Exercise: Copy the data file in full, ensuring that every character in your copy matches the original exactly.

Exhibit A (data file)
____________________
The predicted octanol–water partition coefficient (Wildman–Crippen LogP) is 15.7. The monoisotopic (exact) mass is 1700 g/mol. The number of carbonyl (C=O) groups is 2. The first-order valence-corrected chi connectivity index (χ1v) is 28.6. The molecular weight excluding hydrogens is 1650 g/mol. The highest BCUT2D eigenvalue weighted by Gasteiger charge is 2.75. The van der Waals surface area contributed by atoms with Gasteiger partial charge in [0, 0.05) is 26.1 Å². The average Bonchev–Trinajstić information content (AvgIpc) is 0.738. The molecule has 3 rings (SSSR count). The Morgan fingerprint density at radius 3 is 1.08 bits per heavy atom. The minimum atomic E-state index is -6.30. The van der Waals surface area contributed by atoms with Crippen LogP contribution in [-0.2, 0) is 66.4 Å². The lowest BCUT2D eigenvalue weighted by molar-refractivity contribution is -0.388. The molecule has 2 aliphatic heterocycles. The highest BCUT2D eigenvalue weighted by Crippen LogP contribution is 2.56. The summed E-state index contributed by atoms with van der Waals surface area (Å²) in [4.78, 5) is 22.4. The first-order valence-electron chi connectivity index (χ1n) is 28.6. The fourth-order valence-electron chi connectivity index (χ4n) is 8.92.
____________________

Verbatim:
The predicted octanol–water partition coefficient (Wildman–Crippen LogP) is 15.7. The monoisotopic (exact) mass is 1700 g/mol. The number of carbonyl (C=O) groups is 2. The first-order valence-corrected chi connectivity index (χ1v) is 28.6. The molecular weight excluding hydrogens is 1650 g/mol. The highest BCUT2D eigenvalue weighted by Gasteiger charge is 2.75. The van der Waals surface area contributed by atoms with Gasteiger partial charge in [0, 0.05) is 26.1 Å². The average Bonchev–Trinajstić information content (AvgIpc) is 0.738. The molecule has 3 rings (SSSR count). The Morgan fingerprint density at radius 3 is 1.08 bits per heavy atom. The minimum atomic E-state index is -6.30. The van der Waals surface area contributed by atoms with Crippen LogP contribution in [-0.2, 0) is 66.4 Å². The lowest BCUT2D eigenvalue weighted by molar-refractivity contribution is -0.388. The molecule has 2 aliphatic heterocycles. The highest BCUT2D eigenvalue weighted by Crippen LogP contribution is 2.56. The summed E-state index contributed by atoms with van der Waals surface area (Å²) in [4.78, 5) is 22.4. The first-order valence-electron chi connectivity index (χ1n) is 28.6. The fourth-order valence-electron chi connectivity index (χ4n) is 8.92.